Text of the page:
Will your salary increase in the next few years?
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Old 09-25-2008, 07:56 PM   #4
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Originally Posted by marriott001 View Post
Currently live in Erie PA, but moving to Cleveland Oh to start first real job. I am just finishing up my masters in Computer and Information Sciences, and my job is related to my field (48k).

I guess I am just kinda lost for how I should approach everything. I got bout 5k in savings, 2.5k in a liquid checking acct (use for monthly expenses and everyday things). My internship lets me save a little (bout 100$ a week into savings) which will end in December when I start to pull my real salary in.

What should I do? I might rent a year before buying a starter home to sell in 3-5 yrs. Or Do i just go for home now with the same plan? I have no debt, and own a car. Do I try to shoot for max 401k contrib (15k a year or whatever) or Do i invest in something else? My main concern is, over investing for retirement at the cost of being able to sustain current life, but I also want to try to retire at 45-50 (24 now) with a decent retirement.

Anymore needed let me know, but I am glad I found this board, seems like it will be helpful!
Life's 4 big commitments are career, spouse, children, and house. What a new college graduate starting his first professional job needs with a house I can't quite fathom.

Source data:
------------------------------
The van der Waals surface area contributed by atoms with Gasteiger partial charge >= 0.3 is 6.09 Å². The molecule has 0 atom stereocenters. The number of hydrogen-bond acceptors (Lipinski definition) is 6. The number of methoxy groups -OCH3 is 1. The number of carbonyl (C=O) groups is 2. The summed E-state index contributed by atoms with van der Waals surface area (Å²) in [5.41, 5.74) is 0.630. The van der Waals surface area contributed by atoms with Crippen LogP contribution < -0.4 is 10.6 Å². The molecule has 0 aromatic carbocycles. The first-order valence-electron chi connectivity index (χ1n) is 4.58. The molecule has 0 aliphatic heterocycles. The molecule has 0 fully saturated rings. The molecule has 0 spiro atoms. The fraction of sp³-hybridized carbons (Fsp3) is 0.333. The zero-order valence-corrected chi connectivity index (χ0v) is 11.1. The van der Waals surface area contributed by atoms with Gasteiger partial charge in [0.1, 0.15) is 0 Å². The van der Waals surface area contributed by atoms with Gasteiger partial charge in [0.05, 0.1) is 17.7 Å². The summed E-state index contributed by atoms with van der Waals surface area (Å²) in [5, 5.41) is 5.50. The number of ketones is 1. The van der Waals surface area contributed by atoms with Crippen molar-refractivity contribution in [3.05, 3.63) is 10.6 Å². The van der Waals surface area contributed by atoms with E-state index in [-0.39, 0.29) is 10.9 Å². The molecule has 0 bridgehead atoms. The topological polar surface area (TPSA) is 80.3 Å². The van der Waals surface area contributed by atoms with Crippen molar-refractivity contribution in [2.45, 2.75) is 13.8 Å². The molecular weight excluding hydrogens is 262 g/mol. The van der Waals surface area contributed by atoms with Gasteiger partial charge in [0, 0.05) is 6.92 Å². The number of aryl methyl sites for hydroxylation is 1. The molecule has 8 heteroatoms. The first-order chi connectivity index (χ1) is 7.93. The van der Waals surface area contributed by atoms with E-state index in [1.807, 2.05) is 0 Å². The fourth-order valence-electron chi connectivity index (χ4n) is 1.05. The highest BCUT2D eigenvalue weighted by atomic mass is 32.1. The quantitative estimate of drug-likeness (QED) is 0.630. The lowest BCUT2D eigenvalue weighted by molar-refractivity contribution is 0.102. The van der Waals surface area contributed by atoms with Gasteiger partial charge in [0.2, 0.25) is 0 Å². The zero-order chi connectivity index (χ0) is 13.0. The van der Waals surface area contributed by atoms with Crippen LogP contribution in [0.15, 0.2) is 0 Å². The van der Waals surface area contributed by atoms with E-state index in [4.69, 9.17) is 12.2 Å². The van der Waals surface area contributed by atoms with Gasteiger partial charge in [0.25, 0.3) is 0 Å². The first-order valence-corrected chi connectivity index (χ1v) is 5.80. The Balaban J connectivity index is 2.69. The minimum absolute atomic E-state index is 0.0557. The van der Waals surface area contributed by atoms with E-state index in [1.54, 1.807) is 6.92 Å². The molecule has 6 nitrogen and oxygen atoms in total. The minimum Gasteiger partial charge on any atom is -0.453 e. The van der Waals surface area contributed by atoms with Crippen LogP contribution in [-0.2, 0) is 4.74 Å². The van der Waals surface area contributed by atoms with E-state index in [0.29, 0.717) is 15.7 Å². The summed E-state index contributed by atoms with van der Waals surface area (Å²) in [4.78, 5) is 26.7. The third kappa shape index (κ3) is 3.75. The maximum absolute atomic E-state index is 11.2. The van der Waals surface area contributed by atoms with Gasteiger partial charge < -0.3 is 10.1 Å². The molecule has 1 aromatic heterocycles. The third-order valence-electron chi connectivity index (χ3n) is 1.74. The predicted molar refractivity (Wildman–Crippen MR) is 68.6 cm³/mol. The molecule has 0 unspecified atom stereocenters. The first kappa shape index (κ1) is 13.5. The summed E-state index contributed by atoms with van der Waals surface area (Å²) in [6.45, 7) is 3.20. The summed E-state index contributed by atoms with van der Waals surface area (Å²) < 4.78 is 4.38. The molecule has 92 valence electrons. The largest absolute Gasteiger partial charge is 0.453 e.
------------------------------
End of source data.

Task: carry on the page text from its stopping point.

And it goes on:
If you hit it right with your career you can become very wealthy. Don't screw around with distracting commitments.

Unless of course you already know you are not likely to hit it big with your career and think that a house in Cleveland might become an important part of your net worth.

Ha
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Old 09-25-2008, 08:02 PM   #5
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I have to agree with Ha Ha here.

This is your first job, and chances are pretty good that you will either need or want to work someplace else before five years are up. I would suggest giving yourself time to make sure you are settled for the long term in a location, before buying. Also before buying you will need to become familiar with neighborhoods and housing prices in the area, if you are not already.
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Old 09-25-2008, 08:15 PM   #6
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Quote: